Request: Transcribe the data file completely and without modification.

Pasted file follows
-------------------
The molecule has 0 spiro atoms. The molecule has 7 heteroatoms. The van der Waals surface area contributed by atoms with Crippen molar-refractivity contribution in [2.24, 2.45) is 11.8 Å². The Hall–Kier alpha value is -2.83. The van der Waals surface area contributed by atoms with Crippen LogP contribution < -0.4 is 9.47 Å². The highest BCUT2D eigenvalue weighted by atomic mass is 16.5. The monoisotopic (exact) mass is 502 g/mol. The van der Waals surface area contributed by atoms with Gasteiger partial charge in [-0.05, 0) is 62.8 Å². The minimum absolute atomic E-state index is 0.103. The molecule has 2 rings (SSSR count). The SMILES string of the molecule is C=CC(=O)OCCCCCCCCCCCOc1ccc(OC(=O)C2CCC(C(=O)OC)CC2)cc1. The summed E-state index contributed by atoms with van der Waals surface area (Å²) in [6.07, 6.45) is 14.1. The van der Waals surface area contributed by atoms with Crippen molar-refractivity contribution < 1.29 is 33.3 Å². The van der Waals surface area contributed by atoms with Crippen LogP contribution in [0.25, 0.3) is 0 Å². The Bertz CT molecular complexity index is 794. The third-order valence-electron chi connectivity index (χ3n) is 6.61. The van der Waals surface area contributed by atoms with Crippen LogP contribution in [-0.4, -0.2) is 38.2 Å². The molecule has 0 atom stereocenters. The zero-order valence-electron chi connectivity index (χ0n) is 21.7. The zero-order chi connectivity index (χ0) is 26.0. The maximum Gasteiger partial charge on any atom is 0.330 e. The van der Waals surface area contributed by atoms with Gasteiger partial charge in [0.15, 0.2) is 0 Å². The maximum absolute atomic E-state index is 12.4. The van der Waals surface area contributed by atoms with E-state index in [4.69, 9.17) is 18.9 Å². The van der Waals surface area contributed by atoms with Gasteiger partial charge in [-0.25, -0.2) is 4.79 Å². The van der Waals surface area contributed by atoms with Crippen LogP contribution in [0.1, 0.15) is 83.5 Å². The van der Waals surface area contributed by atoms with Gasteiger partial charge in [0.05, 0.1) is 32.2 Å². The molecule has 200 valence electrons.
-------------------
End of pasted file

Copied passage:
The molecule has 0 spiro atoms. The molecule has 7 heteroatoms. The van der Waals surface area contributed by atoms with Crippen molar-refractivity contribution in [2.24, 2.45) is 11.8 Å². The Hall–Kier alpha value is -2.83. The van der Waals surface area contributed by atoms with Crippen LogP contribution < -0.4 is 9.47 Å². The highest BCUT2D eigenvalue weighted by atomic mass is 16.5. The monoisotopic (exact) mass is 502 g/mol. The van der Waals surface area contributed by atoms with Gasteiger partial charge in [-0.05, 0) is 62.8 Å². The minimum absolute atomic E-state index is 0.103. The molecule has 2 rings (SSSR count). The SMILES string of the molecule is C=CC(=O)OCCCCCCCCCCCOc1ccc(OC(=O)C2CCC(C(=O)OC)CC2)cc1. The summed E-state index contributed by atoms with van der Waals surface area (Å²) in [6.07, 6.45) is 14.1. The van der Waals surface area contributed by atoms with Crippen molar-refractivity contribution < 1.29 is 33.3 Å². The van der Waals surface area contributed by atoms with Crippen LogP contribution in [0.25, 0.3) is 0 Å². The Bertz CT molecular complexity index is 794. The third-order valence-electron chi connectivity index (χ3n) is 6.61. The van der Waals surface area contributed by atoms with Crippen LogP contribution in [-0.4, -0.2) is 38.2 Å². The molecule has 0 atom stereocenters. The zero-order valence-electron chi connectivity index (χ0n) is 21.7. The zero-order chi connectivity index (χ0) is 26.0. The maximum Gasteiger partial charge on any atom is 0.330 e. The van der Waals surface area contributed by atoms with Gasteiger partial charge in [0.15, 0.2) is 0 Å². The maximum absolute atomic E-state index is 12.4. The van der Waals surface area contributed by atoms with E-state index in [4.69, 9.17) is 18.9 Å². The van der Waals surface area contributed by atoms with Gasteiger partial charge in [-0.25, -0.2) is 4.79 Å². The van der Waals surface area contributed by atoms with Crippen LogP contribution in [0.1, 0.15) is 83.5 Å². The van der Waals surface area contributed by atoms with Gasteiger partial charge in [0.05, 0.1) is 32.2 Å². The molecule has 200 valence electrons.